The City Council was holding a special meeting Sept. 21 to select a recruiting firm that would help the city find a replacement for outgoing City Attorney Gary Baum. Council members were interviewing Bob Murray, whose firm Bob Murray & Associates recruited Baum and City Manager James Keene. Councilwoman Nancy Shepherd asked, "What did you find the most challenging aspect of hiring in Palo Alto, and how do you think this will play out with finding an attorney for us?"
Without skipping a beat, Murray told the council over the speakerphone that Palo Alto's "unique dynamic" is that people in the city tend to participate in local government far more than elsewhere.
"The whole issue of how people are engaged and involved in the community is the thing that distinguishes Palo Alto from almost all of our clients," said Murray, whose firm has worked with cities and counties throughout the state.
Murray's pronouncement sounded like music to the ears of the council, which listed "civic engagement" as one of the city's top priorities in 2008 and 2009, routinely watches the Council Chamber fill up during its Monday night meetings, and relies on citizen task forces for assistance with the city's most contentious decisions.
In August, the council took an even bolder step to bolster civic participation — one that would kill a century-old tradition. At its Aug. 2 meeting, the council voted 5-4 (with Mayor Pat Burt, Vice Mayor Sid Espinosa and Councilmen Greg Schmid and Larry Klein dissenting) to place an initiative on the November ballot that would shift local elections from odd to even years. If voters approve Measure S, each member of the current council would get a one-year term extension and local elections would take their place alongside county, state and national elections.
Proponents of Measure S, led by former Palo Alto mayor and current Santa Clara County Supervisor Liz Kniss, argue that the measure would bring two major benefits to the city. First, it would significantly bring down the costs of local elections by consolidating them with other elections. Kniss estimated the change would save Palo Alto about $1 million over 10 years.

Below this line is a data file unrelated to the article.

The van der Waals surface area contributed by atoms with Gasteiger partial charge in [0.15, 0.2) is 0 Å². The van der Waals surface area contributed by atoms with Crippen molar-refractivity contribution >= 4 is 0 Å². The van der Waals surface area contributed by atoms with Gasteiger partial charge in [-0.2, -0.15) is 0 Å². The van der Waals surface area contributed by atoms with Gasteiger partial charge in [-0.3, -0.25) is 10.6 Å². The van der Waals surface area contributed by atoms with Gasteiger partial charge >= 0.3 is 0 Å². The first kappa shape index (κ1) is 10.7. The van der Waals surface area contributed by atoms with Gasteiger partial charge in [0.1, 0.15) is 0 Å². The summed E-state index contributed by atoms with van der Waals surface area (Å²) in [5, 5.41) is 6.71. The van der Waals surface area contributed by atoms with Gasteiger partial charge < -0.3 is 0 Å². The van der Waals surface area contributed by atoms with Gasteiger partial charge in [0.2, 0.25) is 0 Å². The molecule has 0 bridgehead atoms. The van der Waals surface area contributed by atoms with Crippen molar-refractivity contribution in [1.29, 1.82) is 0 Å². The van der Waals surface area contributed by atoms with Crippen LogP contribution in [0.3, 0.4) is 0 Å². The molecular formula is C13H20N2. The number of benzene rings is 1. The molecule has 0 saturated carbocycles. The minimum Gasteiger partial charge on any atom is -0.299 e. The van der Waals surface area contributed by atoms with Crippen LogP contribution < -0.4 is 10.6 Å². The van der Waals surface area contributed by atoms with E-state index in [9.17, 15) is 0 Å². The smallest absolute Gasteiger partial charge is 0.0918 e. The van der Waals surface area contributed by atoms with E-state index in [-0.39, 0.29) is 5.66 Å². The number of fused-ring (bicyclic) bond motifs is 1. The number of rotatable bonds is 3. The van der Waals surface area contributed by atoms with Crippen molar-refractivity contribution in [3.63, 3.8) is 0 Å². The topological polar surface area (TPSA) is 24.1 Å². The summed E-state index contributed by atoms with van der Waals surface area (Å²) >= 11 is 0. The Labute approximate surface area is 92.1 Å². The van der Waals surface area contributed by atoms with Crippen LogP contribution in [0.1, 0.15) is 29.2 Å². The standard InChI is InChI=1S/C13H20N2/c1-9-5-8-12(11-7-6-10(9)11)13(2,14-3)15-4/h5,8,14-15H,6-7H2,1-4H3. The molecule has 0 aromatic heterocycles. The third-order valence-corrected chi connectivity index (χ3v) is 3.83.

More importantly, the switch to even years would promote local democracy by significantly boosting voter turnout, Measure S backers claim. At a recent interview with the Weekly, Kniss and Councilman Greg Scharff both pointed to voter-turnout statistics that showed participation soaring in even years and floundering in odd years. In 2008, for example, 89 percent of Palo Altans hit the polls, compared to only 40 percent in 2007. The average turnout in the past four even-year elections has been 71.25 percent, compared to 43.2 percent during odd years.
As an example of the disparity, 31,566 Palo Altans voted on Measure N (Palo Alto library bond) in 2008, while only 14,308 voted on Measure A (the city's business-license tax) in 2009, proponents state in their official ballot argument.
"We have always pushed voter participation," Scharff said. "If you look at 30,000 people voting versus 15,000 people voting — that's really dramatic."
Councilman Greg Schmid, the most vocal opponent of Measure S, isn't buying this argument. Just because more people hit the polls during even years doesn't mean they pay much attention to local issues or even bother filling out the local ballot, he said. And even if they do vote for local issues, it doesn't mean they have carefully considered them before casting their votes.